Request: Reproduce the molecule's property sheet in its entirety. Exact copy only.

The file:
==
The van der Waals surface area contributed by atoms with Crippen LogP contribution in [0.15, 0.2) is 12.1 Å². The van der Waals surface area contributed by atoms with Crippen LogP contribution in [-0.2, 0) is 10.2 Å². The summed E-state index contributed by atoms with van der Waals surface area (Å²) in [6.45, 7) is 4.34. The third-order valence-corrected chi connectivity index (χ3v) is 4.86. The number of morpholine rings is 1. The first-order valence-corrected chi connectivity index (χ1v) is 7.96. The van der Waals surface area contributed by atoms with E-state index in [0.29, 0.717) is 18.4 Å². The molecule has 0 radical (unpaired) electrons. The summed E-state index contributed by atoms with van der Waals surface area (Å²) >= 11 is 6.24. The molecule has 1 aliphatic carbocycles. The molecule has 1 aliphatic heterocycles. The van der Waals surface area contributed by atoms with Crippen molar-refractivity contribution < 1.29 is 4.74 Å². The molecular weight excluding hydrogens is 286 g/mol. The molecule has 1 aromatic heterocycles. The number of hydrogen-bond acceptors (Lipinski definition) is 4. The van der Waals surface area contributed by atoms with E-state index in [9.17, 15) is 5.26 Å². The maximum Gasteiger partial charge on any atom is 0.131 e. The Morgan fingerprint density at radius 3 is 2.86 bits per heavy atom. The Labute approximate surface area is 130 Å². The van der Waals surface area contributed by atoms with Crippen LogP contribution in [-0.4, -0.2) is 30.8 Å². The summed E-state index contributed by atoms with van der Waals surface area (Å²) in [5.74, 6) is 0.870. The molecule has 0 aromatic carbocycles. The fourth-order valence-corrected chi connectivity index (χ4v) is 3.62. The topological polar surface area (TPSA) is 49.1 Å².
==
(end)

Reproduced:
The van der Waals surface area contributed by atoms with Crippen LogP contribution in [0.15, 0.2) is 12.1 Å². The van der Waals surface area contributed by atoms with Crippen LogP contribution in [-0.2, 0) is 10.2 Å². The summed E-state index contributed by atoms with van der Waals surface area (Å²) in [6.45, 7) is 4.34. The third-order valence-corrected chi connectivity index (χ3v) is 4.86. The number of morpholine rings is 1. The first-order valence-corrected chi connectivity index (χ1v) is 7.96. The van der Waals surface area contributed by atoms with E-state index in [0.29, 0.717) is 18.4 Å². The molecule has 0 radical (unpaired) electrons. The summed E-state index contributed by atoms with van der Waals surface area (Å²) >= 11 is 6.24. The molecule has 1 aliphatic carbocycles. The molecule has 1 aliphatic heterocycles. The van der Waals surface area contributed by atoms with Crippen molar-refractivity contribution < 1.29 is 4.74 Å². The molecular weight excluding hydrogens is 286 g/mol. The molecule has 1 aromatic heterocycles. The number of hydrogen-bond acceptors (Lipinski definition) is 4. The van der Waals surface area contributed by atoms with E-state index in [9.17, 15) is 5.26 Å². The maximum Gasteiger partial charge on any atom is 0.131 e. The Morgan fingerprint density at radius 3 is 2.86 bits per heavy atom. The Labute approximate surface area is 130 Å². The van der Waals surface area contributed by atoms with Crippen LogP contribution in [-0.4, -0.2) is 30.8 Å². The summed E-state index contributed by atoms with van der Waals surface area (Å²) in [5.74, 6) is 0.870. The molecule has 0 aromatic carbocycles. The fourth-order valence-corrected chi connectivity index (χ4v) is 3.62. The topological polar surface area (TPSA) is 49.1 Å².